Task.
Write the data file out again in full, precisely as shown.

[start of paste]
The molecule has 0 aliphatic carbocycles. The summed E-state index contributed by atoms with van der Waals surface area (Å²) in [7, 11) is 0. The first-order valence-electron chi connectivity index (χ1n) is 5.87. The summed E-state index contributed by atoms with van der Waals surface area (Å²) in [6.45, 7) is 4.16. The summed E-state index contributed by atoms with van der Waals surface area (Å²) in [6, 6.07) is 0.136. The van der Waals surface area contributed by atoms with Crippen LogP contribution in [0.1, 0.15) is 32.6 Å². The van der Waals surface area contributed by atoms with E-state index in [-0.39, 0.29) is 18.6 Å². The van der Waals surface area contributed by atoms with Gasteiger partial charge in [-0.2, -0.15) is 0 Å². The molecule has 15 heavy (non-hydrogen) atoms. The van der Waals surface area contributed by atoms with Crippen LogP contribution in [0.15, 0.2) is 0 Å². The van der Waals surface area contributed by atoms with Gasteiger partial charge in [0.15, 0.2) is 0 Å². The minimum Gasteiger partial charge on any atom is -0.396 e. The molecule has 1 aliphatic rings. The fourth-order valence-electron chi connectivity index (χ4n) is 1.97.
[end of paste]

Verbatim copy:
The molecule has 0 aliphatic carbocycles. The summed E-state index contributed by atoms with van der Waals surface area (Å²) in [7, 11) is 0. The first-order valence-electron chi connectivity index (χ1n) is 5.87. The summed E-state index contributed by atoms with van der Waals surface area (Å²) in [6.45, 7) is 4.16. The summed E-state index contributed by atoms with van der Waals surface area (Å²) in [6, 6.07) is 0.136. The van der Waals surface area contributed by atoms with Crippen LogP contribution in [0.1, 0.15) is 32.6 Å². The van der Waals surface area contributed by atoms with E-state index in [-0.39, 0.29) is 18.6 Å². The van der Waals surface area contributed by atoms with Gasteiger partial charge in [-0.2, -0.15) is 0 Å². The molecule has 15 heavy (non-hydrogen) atoms. The van der Waals surface area contributed by atoms with Crippen LogP contribution in [0.15, 0.2) is 0 Å². The van der Waals surface area contributed by atoms with Gasteiger partial charge in [0.15, 0.2) is 0 Å². The minimum Gasteiger partial charge on any atom is -0.396 e. The molecule has 1 aliphatic rings. The fourth-order valence-electron chi connectivity index (χ4n) is 1.97.